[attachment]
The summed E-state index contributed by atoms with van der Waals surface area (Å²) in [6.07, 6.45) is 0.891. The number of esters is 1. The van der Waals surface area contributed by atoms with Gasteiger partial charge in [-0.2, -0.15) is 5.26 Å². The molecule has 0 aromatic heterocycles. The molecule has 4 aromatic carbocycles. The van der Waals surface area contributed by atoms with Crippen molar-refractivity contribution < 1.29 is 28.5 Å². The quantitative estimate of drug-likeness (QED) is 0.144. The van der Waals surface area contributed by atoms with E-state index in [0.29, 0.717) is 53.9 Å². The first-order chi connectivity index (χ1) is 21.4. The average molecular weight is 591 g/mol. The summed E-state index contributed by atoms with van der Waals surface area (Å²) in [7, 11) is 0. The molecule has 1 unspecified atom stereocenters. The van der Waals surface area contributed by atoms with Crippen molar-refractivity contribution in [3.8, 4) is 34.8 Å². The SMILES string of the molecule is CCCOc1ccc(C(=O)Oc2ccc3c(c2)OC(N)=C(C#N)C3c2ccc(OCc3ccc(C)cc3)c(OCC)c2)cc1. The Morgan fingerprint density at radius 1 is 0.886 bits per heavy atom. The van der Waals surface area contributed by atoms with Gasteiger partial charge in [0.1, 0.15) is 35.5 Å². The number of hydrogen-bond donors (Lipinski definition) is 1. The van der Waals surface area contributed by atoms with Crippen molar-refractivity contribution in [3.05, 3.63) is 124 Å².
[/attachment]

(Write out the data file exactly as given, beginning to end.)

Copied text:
The summed E-state index contributed by atoms with van der Waals surface area (Å²) in [6.07, 6.45) is 0.891. The number of esters is 1. The van der Waals surface area contributed by atoms with Gasteiger partial charge in [-0.2, -0.15) is 5.26 Å². The molecule has 0 aromatic heterocycles. The molecule has 4 aromatic carbocycles. The van der Waals surface area contributed by atoms with Crippen molar-refractivity contribution < 1.29 is 28.5 Å². The quantitative estimate of drug-likeness (QED) is 0.144. The van der Waals surface area contributed by atoms with E-state index in [0.29, 0.717) is 53.9 Å². The first-order chi connectivity index (χ1) is 21.4. The average molecular weight is 591 g/mol. The summed E-state index contributed by atoms with van der Waals surface area (Å²) in [7, 11) is 0. The molecule has 1 unspecified atom stereocenters. The van der Waals surface area contributed by atoms with Crippen molar-refractivity contribution in [3.8, 4) is 34.8 Å². The SMILES string of the molecule is CCCOc1ccc(C(=O)Oc2ccc3c(c2)OC(N)=C(C#N)C3c2ccc(OCc3ccc(C)cc3)c(OCC)c2)cc1. The Morgan fingerprint density at radius 1 is 0.886 bits per heavy atom. The van der Waals surface area contributed by atoms with Gasteiger partial charge in [0.1, 0.15) is 35.5 Å². The number of hydrogen-bond donors (Lipinski definition) is 1. The van der Waals surface area contributed by atoms with Crippen molar-refractivity contribution in [3.05, 3.63) is 124 Å².